Despite its length, Cooper's paper never comes to grips with either the two main findings in our paper or the points of the experiments described in it. Unlike yeast cells (S. pombe) blocked in S phase by a mutation, which grow faster as they enlarge , we found that Schwann cells blocked in S phase with aphidicolin continue to grow at the same rate as they enlarge, adding a constant amount of volume and protein each day, independent of their size, We argued, as have others , that if big and little cells grow at the same rate (at the same point in the cell cycle), they do not need a cell-size checkpoint to maintain a constant distribution of sizes as they proliferate, unlike the situation for yeast cells. A second important difference from yeast cells that we found was that Schwann cells shifted from serum-free medium to serum-containing medium took 5–6 divisions and more than a week to attain the larger size of cells continuously proliferating in serum. This is what one would predict for cells that do not have a cell-size checkpoint and where little cells grow at the same rate as big cells at the same point in the cell cycle [2, 4]. By contrast, when similar shift-up experiments are performed with yeast cells, the cells attain their new larger size within one cell cycle when shifted from a nutrient-poor culture medium to a richer medium . We concluded that, if Schwann cells have cell-size checkpoints, they are very different form those that operate in yeast cells.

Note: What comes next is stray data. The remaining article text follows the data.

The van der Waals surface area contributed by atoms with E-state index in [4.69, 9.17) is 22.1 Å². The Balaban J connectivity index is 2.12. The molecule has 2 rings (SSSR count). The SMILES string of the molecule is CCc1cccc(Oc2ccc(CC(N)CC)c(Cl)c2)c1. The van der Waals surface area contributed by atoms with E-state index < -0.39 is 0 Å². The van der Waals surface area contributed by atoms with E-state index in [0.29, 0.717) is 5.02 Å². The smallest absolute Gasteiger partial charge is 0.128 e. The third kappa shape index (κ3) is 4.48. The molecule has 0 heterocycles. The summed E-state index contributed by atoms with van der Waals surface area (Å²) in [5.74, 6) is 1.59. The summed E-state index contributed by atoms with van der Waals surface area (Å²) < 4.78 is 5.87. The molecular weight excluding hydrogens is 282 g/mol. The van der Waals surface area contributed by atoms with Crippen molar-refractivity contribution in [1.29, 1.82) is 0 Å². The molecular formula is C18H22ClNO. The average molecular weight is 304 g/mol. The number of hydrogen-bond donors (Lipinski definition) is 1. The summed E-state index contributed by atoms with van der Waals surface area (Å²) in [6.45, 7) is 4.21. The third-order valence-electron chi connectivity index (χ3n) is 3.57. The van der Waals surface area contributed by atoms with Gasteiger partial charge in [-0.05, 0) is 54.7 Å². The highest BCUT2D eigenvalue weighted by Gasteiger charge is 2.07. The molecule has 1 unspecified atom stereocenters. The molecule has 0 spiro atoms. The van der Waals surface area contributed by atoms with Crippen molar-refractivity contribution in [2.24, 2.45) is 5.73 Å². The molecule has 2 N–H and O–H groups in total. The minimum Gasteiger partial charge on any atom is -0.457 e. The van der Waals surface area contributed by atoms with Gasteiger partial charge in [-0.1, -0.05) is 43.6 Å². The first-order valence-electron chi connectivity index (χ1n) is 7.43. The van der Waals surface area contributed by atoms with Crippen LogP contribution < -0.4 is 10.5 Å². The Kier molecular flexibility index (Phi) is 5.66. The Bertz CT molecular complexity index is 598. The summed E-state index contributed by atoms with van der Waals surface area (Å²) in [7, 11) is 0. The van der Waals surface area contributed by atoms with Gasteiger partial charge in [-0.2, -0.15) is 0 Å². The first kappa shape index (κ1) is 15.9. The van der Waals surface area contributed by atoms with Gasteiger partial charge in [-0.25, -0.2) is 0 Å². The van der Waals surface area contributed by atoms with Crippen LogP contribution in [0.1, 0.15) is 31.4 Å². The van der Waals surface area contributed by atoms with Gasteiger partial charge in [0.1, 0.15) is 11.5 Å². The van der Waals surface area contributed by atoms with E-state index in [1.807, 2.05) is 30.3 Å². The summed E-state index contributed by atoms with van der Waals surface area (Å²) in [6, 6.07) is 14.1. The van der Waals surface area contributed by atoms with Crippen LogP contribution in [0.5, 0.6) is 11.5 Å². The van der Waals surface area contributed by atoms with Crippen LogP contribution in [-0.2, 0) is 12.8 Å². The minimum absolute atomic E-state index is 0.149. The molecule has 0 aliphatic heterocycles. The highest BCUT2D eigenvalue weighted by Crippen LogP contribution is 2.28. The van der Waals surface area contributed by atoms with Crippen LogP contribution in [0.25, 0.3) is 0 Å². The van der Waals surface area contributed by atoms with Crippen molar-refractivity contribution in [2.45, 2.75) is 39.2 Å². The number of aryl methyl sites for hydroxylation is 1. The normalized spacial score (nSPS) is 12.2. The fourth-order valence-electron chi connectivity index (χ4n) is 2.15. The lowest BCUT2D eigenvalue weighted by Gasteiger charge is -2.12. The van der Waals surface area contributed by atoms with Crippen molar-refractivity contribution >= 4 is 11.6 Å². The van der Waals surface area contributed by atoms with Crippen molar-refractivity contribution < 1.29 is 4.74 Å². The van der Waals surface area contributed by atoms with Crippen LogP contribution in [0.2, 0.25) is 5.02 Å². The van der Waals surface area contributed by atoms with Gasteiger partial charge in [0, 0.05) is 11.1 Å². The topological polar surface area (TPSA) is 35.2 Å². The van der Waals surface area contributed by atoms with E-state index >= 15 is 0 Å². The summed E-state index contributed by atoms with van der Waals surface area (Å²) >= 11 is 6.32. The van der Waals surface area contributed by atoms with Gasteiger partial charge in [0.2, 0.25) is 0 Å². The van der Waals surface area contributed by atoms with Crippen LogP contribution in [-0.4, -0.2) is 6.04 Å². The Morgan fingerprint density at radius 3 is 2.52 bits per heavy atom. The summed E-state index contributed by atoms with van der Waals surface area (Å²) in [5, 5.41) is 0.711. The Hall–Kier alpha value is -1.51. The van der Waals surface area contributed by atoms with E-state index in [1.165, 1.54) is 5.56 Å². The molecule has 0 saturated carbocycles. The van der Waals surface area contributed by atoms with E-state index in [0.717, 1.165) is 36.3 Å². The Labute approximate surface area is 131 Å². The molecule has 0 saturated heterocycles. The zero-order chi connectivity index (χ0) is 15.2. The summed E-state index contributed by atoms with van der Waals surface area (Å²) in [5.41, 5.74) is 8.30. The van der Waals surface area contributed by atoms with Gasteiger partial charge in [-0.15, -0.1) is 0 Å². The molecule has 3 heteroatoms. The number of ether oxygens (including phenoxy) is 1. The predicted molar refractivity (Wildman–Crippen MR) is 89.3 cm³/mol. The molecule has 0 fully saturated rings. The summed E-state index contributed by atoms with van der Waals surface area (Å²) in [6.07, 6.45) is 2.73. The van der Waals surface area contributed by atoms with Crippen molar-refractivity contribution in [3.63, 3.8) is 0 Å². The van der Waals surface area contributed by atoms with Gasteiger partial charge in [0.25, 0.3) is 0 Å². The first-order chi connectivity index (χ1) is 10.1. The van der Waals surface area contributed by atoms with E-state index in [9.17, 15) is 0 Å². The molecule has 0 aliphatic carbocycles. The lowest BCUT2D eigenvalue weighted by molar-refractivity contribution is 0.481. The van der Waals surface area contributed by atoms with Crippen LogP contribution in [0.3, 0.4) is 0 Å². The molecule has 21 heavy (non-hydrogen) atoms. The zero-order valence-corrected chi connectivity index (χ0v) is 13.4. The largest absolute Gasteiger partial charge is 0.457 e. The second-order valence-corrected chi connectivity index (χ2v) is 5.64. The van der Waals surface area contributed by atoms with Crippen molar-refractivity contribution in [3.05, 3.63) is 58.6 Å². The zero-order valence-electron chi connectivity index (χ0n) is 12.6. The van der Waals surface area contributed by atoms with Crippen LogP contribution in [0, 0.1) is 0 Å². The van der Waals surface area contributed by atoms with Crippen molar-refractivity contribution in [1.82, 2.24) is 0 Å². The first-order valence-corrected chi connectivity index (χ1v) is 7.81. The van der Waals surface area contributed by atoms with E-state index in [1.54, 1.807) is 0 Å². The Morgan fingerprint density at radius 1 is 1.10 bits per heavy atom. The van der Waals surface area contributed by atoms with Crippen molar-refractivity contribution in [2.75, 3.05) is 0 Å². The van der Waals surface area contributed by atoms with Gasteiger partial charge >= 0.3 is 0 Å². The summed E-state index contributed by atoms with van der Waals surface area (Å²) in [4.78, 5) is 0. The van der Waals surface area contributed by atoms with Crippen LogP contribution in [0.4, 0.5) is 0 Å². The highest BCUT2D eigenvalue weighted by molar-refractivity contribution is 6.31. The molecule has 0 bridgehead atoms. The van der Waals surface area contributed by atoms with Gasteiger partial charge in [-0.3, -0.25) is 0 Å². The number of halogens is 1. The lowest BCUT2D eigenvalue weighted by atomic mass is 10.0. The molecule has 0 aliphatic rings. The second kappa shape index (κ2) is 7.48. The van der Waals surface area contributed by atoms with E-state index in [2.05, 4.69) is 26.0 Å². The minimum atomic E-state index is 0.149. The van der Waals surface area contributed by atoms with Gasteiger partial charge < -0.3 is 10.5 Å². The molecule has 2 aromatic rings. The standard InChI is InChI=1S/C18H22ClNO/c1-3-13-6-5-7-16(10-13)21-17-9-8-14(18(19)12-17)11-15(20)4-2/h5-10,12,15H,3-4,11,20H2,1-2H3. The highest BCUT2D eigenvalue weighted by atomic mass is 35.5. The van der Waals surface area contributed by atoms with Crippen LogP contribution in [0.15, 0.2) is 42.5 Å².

Cooper also ignores our earlier findings that Schwann cell size at division depends simply on how fast the cells are growing and how fast they progress through the cell cycle and that both of these rates depend on the concentrations of extracellular signals that can regulate the two rates independently . We found that GGF, for example, stimulated cell-cycle progression in these cells but not cell growth, whereas IGF-1 stimulated cell growth and synergized with GGF to stimulate cell-cycle progression. When IGF-1 concentration (and therefore cell growth) was held constant, an increase in the concentration of GGF drove the cells through the cycle faster; with less time to grow, the cells were smaller in high GGF compared to low GGF, at all stages of the cycle. These findings do not fit easily with Cooper's model that cell mass is the driving force of the cell cycle in all cells.
Cooper's model for how cell growth and cell division can be coordinated is one version of a cell-size checkpoint model, in which progression through the cell cycle is somehow linked to cell size. Such models have been widely accepted in the cell-cycle field to explain how proliferating cells maintain their appropriate size over time . Whereas the evidence for cell-size checkpoints in single-cell organisms is strong, the evidence for them in animal cells is weak, despite Cooper's arguments to the contrary. Our studies suggest that cultured Schwann cells (and we suspect many other animal cells) do not need, and probably do not have, such cell-size checkpoints to coordinate their growth and division. This difference between single-cell organisms and animal cells is not surprising given their very different life styles: in bacteria and yeasts, cell growth and proliferation are controlled mainly by nutrients, whereas in animals, they are controlled mainly by signals from other cells.